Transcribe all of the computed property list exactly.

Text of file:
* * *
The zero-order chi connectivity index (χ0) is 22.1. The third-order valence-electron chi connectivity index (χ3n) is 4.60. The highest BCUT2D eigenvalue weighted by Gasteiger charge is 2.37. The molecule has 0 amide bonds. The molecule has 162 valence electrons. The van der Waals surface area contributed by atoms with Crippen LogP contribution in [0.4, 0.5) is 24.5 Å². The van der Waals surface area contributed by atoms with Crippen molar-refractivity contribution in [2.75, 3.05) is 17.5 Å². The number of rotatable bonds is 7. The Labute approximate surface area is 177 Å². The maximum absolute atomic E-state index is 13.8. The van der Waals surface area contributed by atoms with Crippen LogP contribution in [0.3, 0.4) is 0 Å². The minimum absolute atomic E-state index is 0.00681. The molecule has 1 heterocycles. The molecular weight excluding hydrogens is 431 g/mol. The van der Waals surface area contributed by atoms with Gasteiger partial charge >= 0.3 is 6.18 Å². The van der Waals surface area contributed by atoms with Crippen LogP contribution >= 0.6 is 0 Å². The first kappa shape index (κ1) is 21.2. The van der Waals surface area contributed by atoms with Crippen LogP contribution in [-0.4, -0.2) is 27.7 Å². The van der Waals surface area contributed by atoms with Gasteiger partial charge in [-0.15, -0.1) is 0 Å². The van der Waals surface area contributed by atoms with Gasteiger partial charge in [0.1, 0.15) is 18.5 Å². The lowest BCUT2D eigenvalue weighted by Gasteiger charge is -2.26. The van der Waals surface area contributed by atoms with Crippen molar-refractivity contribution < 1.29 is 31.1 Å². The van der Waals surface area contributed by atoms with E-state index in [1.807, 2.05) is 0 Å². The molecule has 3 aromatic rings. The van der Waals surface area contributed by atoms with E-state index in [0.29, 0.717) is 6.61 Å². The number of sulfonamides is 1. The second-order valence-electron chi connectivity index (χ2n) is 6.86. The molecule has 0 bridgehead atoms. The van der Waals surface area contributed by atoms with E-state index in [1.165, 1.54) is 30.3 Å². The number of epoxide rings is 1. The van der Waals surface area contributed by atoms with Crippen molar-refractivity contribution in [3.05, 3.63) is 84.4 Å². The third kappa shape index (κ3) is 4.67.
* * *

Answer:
The zero-order chi connectivity index (χ0) is 22.1. The third-order valence-electron chi connectivity index (χ3n) is 4.60. The highest BCUT2D eigenvalue weighted by Gasteiger charge is 2.37. The molecule has 0 amide bonds. The molecule has 162 valence electrons. The van der Waals surface area contributed by atoms with Crippen LogP contribution in [0.4, 0.5) is 24.5 Å². The van der Waals surface area contributed by atoms with Crippen molar-refractivity contribution in [2.75, 3.05) is 17.5 Å². The number of rotatable bonds is 7. The Labute approximate surface area is 177 Å². The maximum absolute atomic E-state index is 13.8. The van der Waals surface area contributed by atoms with Crippen LogP contribution in [0.3, 0.4) is 0 Å². The minimum absolute atomic E-state index is 0.00681. The molecule has 1 heterocycles. The molecular weight excluding hydrogens is 431 g/mol. The van der Waals surface area contributed by atoms with Gasteiger partial charge >= 0.3 is 6.18 Å². The van der Waals surface area contributed by atoms with Crippen LogP contribution >= 0.6 is 0 Å². The first kappa shape index (κ1) is 21.2. The van der Waals surface area contributed by atoms with Crippen LogP contribution in [-0.4, -0.2) is 27.7 Å². The van der Waals surface area contributed by atoms with Gasteiger partial charge in [-0.15, -0.1) is 0 Å². The van der Waals surface area contributed by atoms with Gasteiger partial charge in [0.1, 0.15) is 18.5 Å². The lowest BCUT2D eigenvalue weighted by Gasteiger charge is -2.26. The van der Waals surface area contributed by atoms with Crippen molar-refractivity contribution < 1.29 is 31.1 Å². The van der Waals surface area contributed by atoms with E-state index in [1.807, 2.05) is 0 Å². The molecule has 3 aromatic rings. The van der Waals surface area contributed by atoms with E-state index in [0.29, 0.717) is 6.61 Å². The number of sulfonamides is 1. The second-order valence-electron chi connectivity index (χ2n) is 6.86. The molecule has 0 bridgehead atoms. The van der Waals surface area contributed by atoms with E-state index in [1.165, 1.54) is 30.3 Å². The number of epoxide rings is 1. The van der Waals surface area contributed by atoms with Crippen molar-refractivity contribution in [3.05, 3.63) is 84.4 Å². The third kappa shape index (κ3) is 4.67.